If you have any other gas problems try heating@gasman.fsbusiness.co.uk

Thank you Steve for those interesting ideas.  

Updated 23rd May 2002.

Brian sent me this interesting note:

Hi, I am a corgi registered engineer and you have listed what can only be described as nonsense. 

Your heating system is not as you describe, first of all the stat on the boiler has no effect on the temperature of your hot water. It dictates the maximum and minimum temp of the water in the heat exchanger before the thermostat shuts off or enables the main burner, turning the knob up or down will either make the boiler stay on for longer periods or shorter periods of time. If you want hot water/heating quickly then the stat should be high, if you are not in a rush then turn it down. 

Your water temperature is dictated by a cylinder stat on the side of the cylinder which should be low on the cylinder ie positioned third of the way up. It becomes more complex now depending on what system you have installed ie: S plan Y plan etc If you have hot water priority - mid position valve - zone valves etc etc. 

If you get an engineer that knows what he is doing he would be able to diagnose the faults and reinstall the system properly if needed. Please understand I know there are alot of engineers that work on systems that to be honest ought to go back to pulling scrap cars apart because they have not got a clue. They think because they have corgi they are heating engineers but they are not. I spent a long time working with older engineers on a council contract and the diversity of problems we attended was so educational for me I really could not do this job without that experience.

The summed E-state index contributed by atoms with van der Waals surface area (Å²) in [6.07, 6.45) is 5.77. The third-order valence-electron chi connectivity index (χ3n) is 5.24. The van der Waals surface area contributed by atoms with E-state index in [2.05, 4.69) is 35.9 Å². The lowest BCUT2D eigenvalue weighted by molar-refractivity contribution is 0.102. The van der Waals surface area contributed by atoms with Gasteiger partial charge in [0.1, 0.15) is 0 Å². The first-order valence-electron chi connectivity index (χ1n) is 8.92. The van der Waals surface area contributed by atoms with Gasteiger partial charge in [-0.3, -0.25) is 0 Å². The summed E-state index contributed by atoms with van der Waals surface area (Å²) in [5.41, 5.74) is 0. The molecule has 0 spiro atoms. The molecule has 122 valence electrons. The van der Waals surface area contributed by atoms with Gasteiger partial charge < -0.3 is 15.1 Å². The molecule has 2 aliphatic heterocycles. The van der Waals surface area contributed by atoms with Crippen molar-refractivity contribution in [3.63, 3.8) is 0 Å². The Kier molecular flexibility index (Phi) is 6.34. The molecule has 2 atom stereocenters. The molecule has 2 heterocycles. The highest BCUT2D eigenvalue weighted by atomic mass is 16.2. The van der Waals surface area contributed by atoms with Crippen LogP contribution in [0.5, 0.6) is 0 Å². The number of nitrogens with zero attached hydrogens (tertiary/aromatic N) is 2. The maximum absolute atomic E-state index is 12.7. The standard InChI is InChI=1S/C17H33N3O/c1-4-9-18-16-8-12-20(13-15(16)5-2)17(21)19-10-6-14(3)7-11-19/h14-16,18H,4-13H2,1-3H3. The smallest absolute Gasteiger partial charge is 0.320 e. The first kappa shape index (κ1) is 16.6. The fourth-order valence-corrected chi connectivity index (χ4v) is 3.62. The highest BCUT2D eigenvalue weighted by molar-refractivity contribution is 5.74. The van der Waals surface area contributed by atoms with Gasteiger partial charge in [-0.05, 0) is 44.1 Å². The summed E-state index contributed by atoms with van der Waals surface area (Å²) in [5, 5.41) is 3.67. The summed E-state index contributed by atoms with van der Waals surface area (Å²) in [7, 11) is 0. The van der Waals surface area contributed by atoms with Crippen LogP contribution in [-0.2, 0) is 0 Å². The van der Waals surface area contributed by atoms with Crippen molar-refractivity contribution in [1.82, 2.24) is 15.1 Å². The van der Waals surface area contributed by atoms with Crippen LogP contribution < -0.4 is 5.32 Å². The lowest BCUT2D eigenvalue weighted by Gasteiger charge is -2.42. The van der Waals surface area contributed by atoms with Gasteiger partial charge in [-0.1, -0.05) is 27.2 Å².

Thank you Brian for these notes!

Updated 23rd July 2004.

Ken James sent me another note on this:

Re: Boiler Overrun problems.

The problems you describe could have been caused when an older balanced flue boiler was replaced with a modern fan assisted boiler. 

The newer boilers have smaller heat exchangers and cannot dissipate heat as easily as their older cousins. Hence the need for a pump overrun. Without this the heat in the boiler can continue to rise tripping the boiler overheat thermostat.